Getting to Know You
On the first day, a ball can be your best friend. A small ball that is easy to throw and catch (or a cute stuffed animal for children) will allow you and your students to interact in a way that doesn't put pressure on anyone. Simply form a circle or get your students facing each other in the best way possible for your class size and room. Simple gestures and phrases are surprisingly effective when it comes to conveying meaning, and your students will soon learn what your hand gestures mean and connect them to the action phrase. For example, lifting both hands, palm up, while saying "stand up" will quickly get your students out of their seats and ready for your activity.
Starting with the ball in your hands, start with a simple introduction. "Hello, my name is _____." is always a good way to start. Look for a student who seems alert and eager to participate and toss the ball to him or her. Prompt the student, if necessary, to say hello and introduce himself. He then passes the ball to another student, and before you know it, you are learning the names of your students and they are becoming more comfortable with you, each other, and the English language. Repetition is the key, so running through the class a few times will help students remember not only each other's names but also the key English words and phrases.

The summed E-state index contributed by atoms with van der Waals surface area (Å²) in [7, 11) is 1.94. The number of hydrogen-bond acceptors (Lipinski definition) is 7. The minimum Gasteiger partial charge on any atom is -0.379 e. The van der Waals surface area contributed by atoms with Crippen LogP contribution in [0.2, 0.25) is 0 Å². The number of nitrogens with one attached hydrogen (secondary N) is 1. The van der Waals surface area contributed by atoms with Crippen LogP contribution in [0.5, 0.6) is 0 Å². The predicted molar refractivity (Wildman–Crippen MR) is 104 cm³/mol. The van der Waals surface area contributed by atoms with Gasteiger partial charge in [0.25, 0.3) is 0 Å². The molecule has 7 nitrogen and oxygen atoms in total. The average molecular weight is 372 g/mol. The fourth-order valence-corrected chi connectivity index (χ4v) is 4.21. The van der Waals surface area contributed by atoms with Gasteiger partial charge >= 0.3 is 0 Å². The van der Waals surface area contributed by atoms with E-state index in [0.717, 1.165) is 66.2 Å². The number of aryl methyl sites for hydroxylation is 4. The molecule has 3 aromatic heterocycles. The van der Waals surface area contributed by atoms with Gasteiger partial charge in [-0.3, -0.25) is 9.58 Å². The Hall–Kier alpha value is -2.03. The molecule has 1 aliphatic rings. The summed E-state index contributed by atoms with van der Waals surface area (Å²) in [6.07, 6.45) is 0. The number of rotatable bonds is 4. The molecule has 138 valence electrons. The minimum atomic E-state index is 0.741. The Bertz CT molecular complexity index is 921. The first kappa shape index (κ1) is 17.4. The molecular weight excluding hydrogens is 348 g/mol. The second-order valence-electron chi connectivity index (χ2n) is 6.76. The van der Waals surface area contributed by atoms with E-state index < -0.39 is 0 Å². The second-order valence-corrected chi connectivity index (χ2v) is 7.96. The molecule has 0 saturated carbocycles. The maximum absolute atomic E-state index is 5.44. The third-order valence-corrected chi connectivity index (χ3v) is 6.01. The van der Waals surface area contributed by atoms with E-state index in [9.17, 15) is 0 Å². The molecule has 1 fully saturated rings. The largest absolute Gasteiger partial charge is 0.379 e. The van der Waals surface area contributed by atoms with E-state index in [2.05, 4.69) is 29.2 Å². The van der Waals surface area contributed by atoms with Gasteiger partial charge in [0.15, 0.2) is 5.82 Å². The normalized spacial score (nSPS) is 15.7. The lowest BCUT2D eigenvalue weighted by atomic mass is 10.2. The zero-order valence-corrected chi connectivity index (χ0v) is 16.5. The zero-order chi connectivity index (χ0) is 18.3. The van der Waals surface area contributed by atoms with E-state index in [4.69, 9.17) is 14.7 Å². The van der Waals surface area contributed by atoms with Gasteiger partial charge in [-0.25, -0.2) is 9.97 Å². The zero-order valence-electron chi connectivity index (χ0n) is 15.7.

If your students are not beginners, you can modify this activity to make it a bit more challenging. This will allow you to gauge the level at which they are communicating. Asking more open-ended questions, such as "What is your favorite food?" or "What do you do in your free time?" will let you hear the range of vocabulary and grammatical structures the students have learned previously.